ECRI details need-to-know information for buying an MRI scanner

2014 09 11 16 21 35 99 Mri Scanner 200

What key issues should you keep in mind when buying an MRI scanner? Nonprofit research organization ECRI Institute hopes to help with a new report on performance and other measures that radiology departments and imaging centers should consider when purchasing a new system.

ECRI derived the report from a survey of hundreds of members of its SelectPlus healthcare technology procurement advisory service. Users were asked to rate MRI scanners on a variety of criteria, including image quality, ease of use, patient throughput, system reliability, service and vendor support, and training. ECRI then compiled user satisfaction ratings by vendor and model, along with feature comparisons, market share, and average quoted price based on actual vendor proposals submitted by hospitals.

MRI users seemed to value ease of use and image quality the most; scanners scoring the highest in these categories also had the best overall user favorability scores. On the other end of the scale, MRI scanners that scored lower in reliability and vendor service had the lowest overall user rankings.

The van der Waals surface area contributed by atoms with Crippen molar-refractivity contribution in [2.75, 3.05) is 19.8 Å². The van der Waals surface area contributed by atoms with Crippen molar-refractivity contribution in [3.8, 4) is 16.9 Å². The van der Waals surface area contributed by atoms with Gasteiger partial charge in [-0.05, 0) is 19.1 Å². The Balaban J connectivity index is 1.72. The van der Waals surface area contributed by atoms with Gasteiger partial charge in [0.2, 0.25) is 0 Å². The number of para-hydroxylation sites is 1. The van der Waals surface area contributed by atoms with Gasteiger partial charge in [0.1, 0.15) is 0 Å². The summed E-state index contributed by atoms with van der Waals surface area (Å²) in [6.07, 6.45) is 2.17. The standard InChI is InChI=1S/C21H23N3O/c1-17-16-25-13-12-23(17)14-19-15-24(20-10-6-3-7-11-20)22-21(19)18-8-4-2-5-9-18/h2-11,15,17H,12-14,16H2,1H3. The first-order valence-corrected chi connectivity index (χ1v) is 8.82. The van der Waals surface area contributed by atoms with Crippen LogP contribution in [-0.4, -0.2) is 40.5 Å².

Interestingly, survey respondents reported that some 1.5-tesla scanners had the same if not better image quality than their 3-tesla counterparts, even within the same vendor's product line. On a scale of 1 to 5, with 5 being the best, the average user rating for image quality across all 3-tesla MRI systems was 4.3, compared with 4.2 for all 1.5-tesla MRI systems.

When comparing the four leading OEMs, Philips Healthcare's Ingenia had the highest average quoted price for 1.5-tesla scanners, at $1.78 million. GE Healthcare's Optima MR450w was next at $1.56 million, followed by Siemens Healthcare's Magnetom Aera at $1.54 million and Toshiba America Medical Systems' Vantage Titan at $1.31 million.

Image quality ratings from SelectPlus members were quite similar among the four OEMs' 1.5-tesla and 3-tesla MRI models, ranging from an average low of 3.7 for one 1.5-tesla scanner to an average high of 4.4 for one 3-tesla MRI system.

In other findings, SelectPlus members reported routinely using cardiac MR and contrast-free MR angiography techniques. These advanced applications are optional on higher-end 1.5-tesla MRI models. More-advanced applications, such as functional MR imaging, diffusion-weighted imaging, and spectroscopy, typically require 3-tesla magnet technology.

A free excerpt of the report can be downloaded here.

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